History of Fair Housing in Chicago

The CFHO was originally passed by the City Council on September 11, 1963. In its original form, it covered only real estate brokers, who were at that time licensed by the City of Chicago. On August 12, 1968, following a lawsuit brought by the Chicago Real Estate Board charging that the ordinance was unconstitutional as it related solely to brokers, the ordinance was amended to extend coverage to owners and other individuals having the right to sell or rent housing accommodations. The Fair Housing Ordinance was again amended on December 26, 1971 to ban discrimination based upon sex. Marital status was thereafter added as a protected class in an amendment passed June 6, 1973. Disabled persons were later added in an amendment passed on January 19, 1979.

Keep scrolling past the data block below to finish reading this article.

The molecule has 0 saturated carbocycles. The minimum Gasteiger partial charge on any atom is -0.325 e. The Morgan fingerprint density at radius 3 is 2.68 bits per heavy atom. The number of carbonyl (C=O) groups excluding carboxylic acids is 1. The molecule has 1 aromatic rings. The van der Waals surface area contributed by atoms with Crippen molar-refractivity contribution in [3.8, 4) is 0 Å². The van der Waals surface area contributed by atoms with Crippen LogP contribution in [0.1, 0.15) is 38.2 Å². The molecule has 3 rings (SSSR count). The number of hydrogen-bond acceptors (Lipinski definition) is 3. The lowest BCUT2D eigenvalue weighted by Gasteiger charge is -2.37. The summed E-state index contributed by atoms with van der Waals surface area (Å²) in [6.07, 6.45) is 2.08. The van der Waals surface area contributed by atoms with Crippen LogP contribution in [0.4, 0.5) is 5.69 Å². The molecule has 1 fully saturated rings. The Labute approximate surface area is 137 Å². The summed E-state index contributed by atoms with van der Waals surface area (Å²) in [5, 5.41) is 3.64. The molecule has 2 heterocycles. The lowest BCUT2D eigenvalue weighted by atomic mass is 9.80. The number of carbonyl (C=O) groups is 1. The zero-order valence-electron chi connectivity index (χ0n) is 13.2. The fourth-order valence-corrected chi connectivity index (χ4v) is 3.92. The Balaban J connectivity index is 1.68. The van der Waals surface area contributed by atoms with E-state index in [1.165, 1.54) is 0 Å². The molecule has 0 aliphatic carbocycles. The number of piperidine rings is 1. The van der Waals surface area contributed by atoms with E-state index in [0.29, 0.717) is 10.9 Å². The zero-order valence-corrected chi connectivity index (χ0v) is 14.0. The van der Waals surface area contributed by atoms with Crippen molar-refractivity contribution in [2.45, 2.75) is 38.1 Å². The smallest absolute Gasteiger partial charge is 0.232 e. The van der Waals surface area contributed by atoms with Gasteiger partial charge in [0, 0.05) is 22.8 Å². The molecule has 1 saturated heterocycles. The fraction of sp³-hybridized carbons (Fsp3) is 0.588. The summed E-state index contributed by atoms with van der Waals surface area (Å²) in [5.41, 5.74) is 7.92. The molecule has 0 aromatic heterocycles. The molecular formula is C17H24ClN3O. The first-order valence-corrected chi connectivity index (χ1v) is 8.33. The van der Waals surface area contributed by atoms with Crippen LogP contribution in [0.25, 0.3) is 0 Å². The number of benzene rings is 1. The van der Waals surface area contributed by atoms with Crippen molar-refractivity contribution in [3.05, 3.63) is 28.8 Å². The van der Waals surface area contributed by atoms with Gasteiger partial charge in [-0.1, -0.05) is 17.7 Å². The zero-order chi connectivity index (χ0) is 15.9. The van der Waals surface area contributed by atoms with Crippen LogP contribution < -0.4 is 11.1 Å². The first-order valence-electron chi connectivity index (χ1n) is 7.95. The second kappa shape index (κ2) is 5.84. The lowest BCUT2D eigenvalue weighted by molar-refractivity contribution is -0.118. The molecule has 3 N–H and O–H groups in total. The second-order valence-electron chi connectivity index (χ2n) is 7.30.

In 1990, the Chicago Fair Housing and Human Rights Ordinances were substantially amended. The "new" ordinances gave the CCHR increased powers to investigate and adjudicate complaints of discrimination. These new powers include the authority to issue subpoenas and hold administrative hearings through which damages, injunctive relief, and attorney's fees can be awarded and fines levied.

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